Doctor shortages produce a number of problems for the surrounding community. Lack of access to medical services, prohibitive travel times, and lack of medical consultation are just some of the challenges residents in medically underserved areas (MUAs) face. As more baby boomers hit retirement age and begin to seek healthcare services more frequently, the need for primary care physicians is increasing, as is the need for specialists in many different fields, from geriatrics to orthopedics. Based on current projections, we may be facing a shortage of over 40,000 physicians by 2020, which may produce a number of medically underserved areas around the country.
The Affordable Care Act of 2010 (also known as Obamacare or the ACA) has further complicated the problem of medically underserved areas by mandating that all small business owners with 50 or more full-time employees must provide health insurance for their full-time employees. The Affordable Care Act has also established an individual mandate requiring individual uninsured citizens to either purchase a public option plan or pay a financial penalty to opt out of their health insurance obligations. The Small Business Health Options Program (SHOP) as well as the online marketplace (healthcare.gov) was established to address consumer concerns during the application process for these programs.
This means that nationally, the patient-to-physician ratio may increase to a point where several additional parts of the US may be considered medically underserved areas. Hospital administrators and healthcare industry advocates nationwide are working on ways to transform our healthcare delivery system’s infrastructure to be able to withstand the massive projected influx of new patients over the coming decades. One possible solution involves expanding access to nurse-practitioners, medical professionals who have many of the same medical privileges as licensed physicians. Under such a system, routine problems would be treated by nurse-practitioners, thereby lowering the number of primary care physicians needed to meet patient demand.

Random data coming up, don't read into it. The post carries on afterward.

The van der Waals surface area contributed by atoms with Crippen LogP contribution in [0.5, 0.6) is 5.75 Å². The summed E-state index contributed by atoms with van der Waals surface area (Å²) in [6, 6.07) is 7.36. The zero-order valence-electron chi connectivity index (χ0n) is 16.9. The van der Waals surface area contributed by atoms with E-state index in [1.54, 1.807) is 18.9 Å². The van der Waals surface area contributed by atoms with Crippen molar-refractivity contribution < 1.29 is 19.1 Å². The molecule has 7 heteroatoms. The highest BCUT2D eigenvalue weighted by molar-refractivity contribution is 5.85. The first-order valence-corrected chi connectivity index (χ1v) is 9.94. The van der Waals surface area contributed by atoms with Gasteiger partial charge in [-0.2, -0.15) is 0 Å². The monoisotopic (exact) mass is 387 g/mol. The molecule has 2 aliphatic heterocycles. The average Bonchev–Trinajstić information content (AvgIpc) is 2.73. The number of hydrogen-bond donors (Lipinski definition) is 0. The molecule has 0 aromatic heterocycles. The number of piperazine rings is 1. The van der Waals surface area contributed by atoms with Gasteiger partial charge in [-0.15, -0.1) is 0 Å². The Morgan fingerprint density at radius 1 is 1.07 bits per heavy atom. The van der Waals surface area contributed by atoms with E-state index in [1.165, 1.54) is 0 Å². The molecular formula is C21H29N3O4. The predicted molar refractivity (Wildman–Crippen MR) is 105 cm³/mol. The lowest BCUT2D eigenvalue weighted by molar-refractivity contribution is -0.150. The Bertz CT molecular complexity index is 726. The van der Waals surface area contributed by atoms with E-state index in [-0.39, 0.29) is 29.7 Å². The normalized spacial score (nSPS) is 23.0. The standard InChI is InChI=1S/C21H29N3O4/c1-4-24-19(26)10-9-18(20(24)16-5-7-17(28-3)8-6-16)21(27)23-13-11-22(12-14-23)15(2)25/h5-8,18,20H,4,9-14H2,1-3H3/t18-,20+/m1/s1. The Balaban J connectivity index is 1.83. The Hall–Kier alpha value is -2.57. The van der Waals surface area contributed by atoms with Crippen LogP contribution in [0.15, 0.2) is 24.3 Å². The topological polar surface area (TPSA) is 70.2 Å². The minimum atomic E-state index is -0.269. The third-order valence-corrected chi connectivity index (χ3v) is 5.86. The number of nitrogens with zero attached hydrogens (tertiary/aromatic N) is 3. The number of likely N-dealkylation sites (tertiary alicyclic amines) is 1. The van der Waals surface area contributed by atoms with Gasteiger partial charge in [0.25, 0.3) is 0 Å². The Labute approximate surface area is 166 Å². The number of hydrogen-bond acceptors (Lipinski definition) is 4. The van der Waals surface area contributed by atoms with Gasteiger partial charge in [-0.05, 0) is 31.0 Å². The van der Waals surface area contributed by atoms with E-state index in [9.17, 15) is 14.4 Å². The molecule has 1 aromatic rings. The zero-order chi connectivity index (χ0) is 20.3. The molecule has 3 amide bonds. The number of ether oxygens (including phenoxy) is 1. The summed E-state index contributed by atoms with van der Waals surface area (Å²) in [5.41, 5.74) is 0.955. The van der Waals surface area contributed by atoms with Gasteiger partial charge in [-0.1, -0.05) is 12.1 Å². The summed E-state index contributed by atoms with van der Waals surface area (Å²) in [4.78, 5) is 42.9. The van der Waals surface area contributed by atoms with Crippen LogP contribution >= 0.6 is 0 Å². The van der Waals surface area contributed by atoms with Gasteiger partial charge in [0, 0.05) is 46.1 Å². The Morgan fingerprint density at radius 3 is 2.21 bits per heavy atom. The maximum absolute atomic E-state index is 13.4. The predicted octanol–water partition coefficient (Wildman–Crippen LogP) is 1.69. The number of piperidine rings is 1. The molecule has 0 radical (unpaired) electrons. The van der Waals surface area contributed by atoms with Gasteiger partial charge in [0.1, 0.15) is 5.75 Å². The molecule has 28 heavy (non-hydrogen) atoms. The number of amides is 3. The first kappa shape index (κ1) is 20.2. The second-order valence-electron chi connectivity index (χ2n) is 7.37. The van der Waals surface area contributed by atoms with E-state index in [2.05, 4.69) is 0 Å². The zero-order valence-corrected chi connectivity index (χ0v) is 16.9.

As the Affordable Care Act evolves over the coming years, we will most likely see amendments designed to address physician shortages in other ways, such as direct incentives for physicians and nurse-practitioners to serve for a set period of time in medically underserved areas. The Affordable Care Act may eventually afford nurse-practitioners with additional freedoms when attending patients in order to increase efficiency of healthcare delivery, but these new systems are likely to have tracking mechanisms in order to both uphold medical standards and document any errors that significantly affect the patient’s course of treatment.